Maryland’s highest court rules state can trump counties in deciding where solar, wind projects can go
Maryland’s highest court has affirmed that state utility regulators have the power to trump the objections of county governments to solar and wind energy projects, appearing to settle an issue that has stalled renewable energy development in rural parts of the state.
The Court of Appeals unanimously ruled that under state law, the Public Service Commission is “the ultimate decision-maker” in approving power plant projects.
“Under the plain language of the statute, local government is a significant participant in the process, and local planning and zoning concerns are important in the PSC approval process,” Judge Brynja M. Booth wrote in an opinion handed down Monday. “However, the ultimate decision-maker is the PSC, not the local government or local zoning board.”
County governments have raised concern in recent years when the PSC has approved renewable energy projects that residents fear would be an eyesore or disrupt agricultural economies in rural areas. Some, including Anne Arundel and Baltimore counties, have imposed short-term moratoriums on such development in recent years.
Renewable energy advocates have said the local conflicts have slowed development of solar and wind power across the state. A Maryland law passed this year and enacted without Gov. Larry Hogan’s signature requires the state to get half its energy from renewable sources by 2030.
The ruling cited state law setting a broad state mandate to reduce greenhouse gas emissions, as well as failed proposals in the General Assembly that would have transferred more authority over the energy projects to local governments.
PSC officials were “pleased” with the ruling, spokeswoman Tori Leonard said.
“It affirms the commission’s authority in siting generation and underscores the due consideration given by the commission to local zoning ordinances,” she said.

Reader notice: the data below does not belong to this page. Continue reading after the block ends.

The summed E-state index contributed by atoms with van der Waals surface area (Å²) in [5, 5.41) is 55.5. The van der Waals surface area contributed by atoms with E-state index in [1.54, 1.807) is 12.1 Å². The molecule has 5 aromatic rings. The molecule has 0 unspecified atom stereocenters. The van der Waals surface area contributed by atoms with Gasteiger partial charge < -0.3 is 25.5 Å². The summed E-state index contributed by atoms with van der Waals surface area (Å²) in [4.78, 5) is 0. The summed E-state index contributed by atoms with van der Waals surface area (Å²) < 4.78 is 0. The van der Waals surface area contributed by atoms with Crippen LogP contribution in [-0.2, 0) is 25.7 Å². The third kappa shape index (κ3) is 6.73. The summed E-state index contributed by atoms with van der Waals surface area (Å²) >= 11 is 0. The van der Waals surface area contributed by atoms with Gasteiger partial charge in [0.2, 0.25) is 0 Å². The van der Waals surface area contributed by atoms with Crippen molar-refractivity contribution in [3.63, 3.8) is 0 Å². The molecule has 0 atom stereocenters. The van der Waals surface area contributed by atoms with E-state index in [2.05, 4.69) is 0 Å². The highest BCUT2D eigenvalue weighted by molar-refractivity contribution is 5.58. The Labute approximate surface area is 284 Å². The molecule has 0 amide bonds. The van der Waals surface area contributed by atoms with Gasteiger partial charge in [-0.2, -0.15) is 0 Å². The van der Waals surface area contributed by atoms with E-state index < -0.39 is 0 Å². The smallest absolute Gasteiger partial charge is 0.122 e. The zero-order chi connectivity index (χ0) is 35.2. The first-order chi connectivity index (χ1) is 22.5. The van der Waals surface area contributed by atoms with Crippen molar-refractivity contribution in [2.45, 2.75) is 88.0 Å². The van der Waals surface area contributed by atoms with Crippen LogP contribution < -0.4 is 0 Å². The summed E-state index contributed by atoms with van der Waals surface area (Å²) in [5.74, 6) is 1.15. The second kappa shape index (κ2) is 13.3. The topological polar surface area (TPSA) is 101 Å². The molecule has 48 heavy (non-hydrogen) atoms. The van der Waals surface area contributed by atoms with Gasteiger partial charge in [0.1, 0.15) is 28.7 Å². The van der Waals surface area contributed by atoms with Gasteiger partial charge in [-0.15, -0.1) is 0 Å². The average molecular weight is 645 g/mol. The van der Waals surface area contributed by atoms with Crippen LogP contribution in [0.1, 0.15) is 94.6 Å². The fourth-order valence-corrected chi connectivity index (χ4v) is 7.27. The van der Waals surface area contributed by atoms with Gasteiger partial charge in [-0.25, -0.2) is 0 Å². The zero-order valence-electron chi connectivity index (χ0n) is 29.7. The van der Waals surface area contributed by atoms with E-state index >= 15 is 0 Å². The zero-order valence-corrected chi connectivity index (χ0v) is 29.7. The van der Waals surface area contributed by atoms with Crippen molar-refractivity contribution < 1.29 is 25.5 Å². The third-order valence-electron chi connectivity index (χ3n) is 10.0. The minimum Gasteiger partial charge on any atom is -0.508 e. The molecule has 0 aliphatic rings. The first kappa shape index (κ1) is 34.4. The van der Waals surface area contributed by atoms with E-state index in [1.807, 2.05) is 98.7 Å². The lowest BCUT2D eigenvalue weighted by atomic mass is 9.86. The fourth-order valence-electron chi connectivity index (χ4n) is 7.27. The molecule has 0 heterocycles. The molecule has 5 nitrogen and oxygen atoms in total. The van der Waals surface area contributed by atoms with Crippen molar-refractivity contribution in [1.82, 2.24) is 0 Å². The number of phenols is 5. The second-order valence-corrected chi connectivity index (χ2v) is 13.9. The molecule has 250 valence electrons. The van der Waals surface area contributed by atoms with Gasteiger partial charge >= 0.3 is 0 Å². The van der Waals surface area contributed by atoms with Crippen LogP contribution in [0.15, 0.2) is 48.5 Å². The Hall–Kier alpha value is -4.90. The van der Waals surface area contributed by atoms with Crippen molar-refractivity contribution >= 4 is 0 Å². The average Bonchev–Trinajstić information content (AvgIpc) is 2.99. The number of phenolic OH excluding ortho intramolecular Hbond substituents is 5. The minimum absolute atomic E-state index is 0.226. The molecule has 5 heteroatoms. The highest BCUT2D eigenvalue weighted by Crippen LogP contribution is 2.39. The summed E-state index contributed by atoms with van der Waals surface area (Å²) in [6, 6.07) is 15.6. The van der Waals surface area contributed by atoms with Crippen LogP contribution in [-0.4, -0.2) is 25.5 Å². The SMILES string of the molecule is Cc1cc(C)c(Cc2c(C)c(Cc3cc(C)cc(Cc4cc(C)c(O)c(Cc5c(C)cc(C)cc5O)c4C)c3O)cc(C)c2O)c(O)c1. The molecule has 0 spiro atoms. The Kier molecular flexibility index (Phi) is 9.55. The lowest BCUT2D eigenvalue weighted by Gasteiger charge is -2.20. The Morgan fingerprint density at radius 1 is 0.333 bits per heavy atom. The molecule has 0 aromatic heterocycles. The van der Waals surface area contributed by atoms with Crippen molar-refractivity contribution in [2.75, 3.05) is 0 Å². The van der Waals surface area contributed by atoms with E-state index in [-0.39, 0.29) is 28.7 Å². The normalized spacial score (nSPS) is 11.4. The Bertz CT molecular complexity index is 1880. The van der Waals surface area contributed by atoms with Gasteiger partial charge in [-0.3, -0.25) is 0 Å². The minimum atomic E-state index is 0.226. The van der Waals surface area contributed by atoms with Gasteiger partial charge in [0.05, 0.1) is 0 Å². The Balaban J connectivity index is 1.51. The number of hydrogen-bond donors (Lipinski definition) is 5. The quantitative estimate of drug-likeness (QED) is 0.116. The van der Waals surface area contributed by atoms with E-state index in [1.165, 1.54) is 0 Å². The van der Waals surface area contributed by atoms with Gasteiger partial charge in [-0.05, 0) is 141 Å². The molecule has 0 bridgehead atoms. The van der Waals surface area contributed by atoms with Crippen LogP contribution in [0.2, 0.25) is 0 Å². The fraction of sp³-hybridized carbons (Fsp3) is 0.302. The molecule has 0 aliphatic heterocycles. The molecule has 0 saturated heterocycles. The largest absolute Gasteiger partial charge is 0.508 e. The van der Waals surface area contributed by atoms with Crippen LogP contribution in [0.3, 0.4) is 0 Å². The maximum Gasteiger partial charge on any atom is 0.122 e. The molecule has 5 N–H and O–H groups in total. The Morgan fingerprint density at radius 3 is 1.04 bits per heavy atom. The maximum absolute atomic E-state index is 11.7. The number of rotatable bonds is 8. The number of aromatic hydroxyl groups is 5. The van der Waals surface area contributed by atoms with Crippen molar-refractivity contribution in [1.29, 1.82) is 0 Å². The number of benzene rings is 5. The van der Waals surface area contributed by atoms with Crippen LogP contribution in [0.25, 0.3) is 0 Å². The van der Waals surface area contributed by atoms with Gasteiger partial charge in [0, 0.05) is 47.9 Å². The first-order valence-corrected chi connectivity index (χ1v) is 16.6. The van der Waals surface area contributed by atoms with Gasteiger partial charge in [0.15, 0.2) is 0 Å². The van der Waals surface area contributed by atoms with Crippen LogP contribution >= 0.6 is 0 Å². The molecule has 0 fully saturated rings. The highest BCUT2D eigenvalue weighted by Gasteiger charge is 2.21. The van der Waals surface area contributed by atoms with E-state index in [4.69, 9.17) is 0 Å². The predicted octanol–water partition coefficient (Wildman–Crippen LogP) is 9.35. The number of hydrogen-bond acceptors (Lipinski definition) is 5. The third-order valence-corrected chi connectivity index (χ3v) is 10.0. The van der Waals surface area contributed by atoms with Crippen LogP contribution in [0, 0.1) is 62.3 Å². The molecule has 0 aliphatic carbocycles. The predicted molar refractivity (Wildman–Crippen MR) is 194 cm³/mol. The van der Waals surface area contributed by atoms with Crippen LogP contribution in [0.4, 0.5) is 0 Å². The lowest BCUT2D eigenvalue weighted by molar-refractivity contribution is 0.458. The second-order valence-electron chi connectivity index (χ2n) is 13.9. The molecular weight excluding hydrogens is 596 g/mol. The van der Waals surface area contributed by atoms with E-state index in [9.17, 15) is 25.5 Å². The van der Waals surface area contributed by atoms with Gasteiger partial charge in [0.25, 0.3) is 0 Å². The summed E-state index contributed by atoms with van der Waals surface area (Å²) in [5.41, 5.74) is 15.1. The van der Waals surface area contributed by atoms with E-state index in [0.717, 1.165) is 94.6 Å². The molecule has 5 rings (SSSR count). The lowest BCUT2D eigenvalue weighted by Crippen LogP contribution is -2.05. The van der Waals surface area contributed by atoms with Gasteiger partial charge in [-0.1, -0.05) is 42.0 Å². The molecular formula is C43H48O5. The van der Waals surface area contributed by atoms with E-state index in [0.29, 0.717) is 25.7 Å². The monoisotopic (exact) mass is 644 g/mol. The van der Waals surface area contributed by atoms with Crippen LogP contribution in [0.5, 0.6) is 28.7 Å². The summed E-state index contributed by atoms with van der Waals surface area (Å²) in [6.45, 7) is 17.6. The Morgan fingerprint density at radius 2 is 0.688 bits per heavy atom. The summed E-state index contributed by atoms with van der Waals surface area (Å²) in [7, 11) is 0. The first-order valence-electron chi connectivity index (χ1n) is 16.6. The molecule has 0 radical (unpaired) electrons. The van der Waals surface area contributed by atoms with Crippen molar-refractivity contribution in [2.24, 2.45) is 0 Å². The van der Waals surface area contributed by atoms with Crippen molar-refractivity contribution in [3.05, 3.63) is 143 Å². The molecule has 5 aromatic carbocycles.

Baltimore County officials are reviewing the ruling, said T.J. Smith, a spokesman for County Executive Johnny Olszewski. Smith said the county “will work within the confines of the ruling as we move forward with plans.”
Leslie Knapp, legal and policy counsel for the Maryland Association of Counties, called the decision disappointing. The group representing local governments across the state supported legislation the General Assembly approved in 2017 requiring the state to take local comprehensive plans and zoning regulations into account when reviewing large solar and wind projects, and Knapp said he “wouldn’t be surprised” to see similar proposals in the wake of the court ruling.
The state’s authority over power projects “creates a great deal of uncertainty” for local governments, Knapp said.
The case under review concerned a solar project for which a developer sought a special zoning exemption in Washington County in 2015. Neighbors took the matter to Washington County Circuit Court, and the developer argued the PSC authority’s should supersede that of local zoning officials.
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